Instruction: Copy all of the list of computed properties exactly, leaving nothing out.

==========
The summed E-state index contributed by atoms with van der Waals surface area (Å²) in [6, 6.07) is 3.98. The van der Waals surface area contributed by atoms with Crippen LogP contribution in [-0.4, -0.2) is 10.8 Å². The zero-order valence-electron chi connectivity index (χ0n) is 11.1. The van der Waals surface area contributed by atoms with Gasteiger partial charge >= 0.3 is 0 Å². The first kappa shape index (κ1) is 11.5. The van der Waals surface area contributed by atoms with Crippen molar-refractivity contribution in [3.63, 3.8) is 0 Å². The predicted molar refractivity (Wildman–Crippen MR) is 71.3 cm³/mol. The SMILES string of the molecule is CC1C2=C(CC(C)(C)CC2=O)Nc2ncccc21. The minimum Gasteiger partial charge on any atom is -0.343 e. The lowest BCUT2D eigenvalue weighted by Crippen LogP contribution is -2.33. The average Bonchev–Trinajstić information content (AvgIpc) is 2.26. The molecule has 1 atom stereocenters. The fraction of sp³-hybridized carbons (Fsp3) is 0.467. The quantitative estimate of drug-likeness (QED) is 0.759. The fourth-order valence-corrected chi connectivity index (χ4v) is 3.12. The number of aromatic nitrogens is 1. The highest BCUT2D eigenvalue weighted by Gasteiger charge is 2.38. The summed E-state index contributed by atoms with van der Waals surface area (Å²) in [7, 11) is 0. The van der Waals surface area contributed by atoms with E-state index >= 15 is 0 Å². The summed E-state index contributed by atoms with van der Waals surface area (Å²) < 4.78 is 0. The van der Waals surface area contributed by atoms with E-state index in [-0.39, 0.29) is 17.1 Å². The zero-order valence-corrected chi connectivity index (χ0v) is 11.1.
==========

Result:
The summed E-state index contributed by atoms with van der Waals surface area (Å²) in [6, 6.07) is 3.98. The van der Waals surface area contributed by atoms with Crippen LogP contribution in [-0.4, -0.2) is 10.8 Å². The zero-order valence-electron chi connectivity index (χ0n) is 11.1. The van der Waals surface area contributed by atoms with Gasteiger partial charge >= 0.3 is 0 Å². The first kappa shape index (κ1) is 11.5. The van der Waals surface area contributed by atoms with Crippen molar-refractivity contribution in [3.63, 3.8) is 0 Å². The predicted molar refractivity (Wildman–Crippen MR) is 71.3 cm³/mol. The SMILES string of the molecule is CC1C2=C(CC(C)(C)CC2=O)Nc2ncccc21. The minimum Gasteiger partial charge on any atom is -0.343 e. The lowest BCUT2D eigenvalue weighted by Crippen LogP contribution is -2.33. The average Bonchev–Trinajstić information content (AvgIpc) is 2.26. The molecule has 1 atom stereocenters. The fraction of sp³-hybridized carbons (Fsp3) is 0.467. The quantitative estimate of drug-likeness (QED) is 0.759. The fourth-order valence-corrected chi connectivity index (χ4v) is 3.12. The number of aromatic nitrogens is 1. The highest BCUT2D eigenvalue weighted by Gasteiger charge is 2.38. The summed E-state index contributed by atoms with van der Waals surface area (Å²) in [7, 11) is 0. The van der Waals surface area contributed by atoms with E-state index >= 15 is 0 Å². The summed E-state index contributed by atoms with van der Waals surface area (Å²) < 4.78 is 0. The van der Waals surface area contributed by atoms with E-state index in [-0.39, 0.29) is 17.1 Å². The zero-order valence-corrected chi connectivity index (χ0v) is 11.1.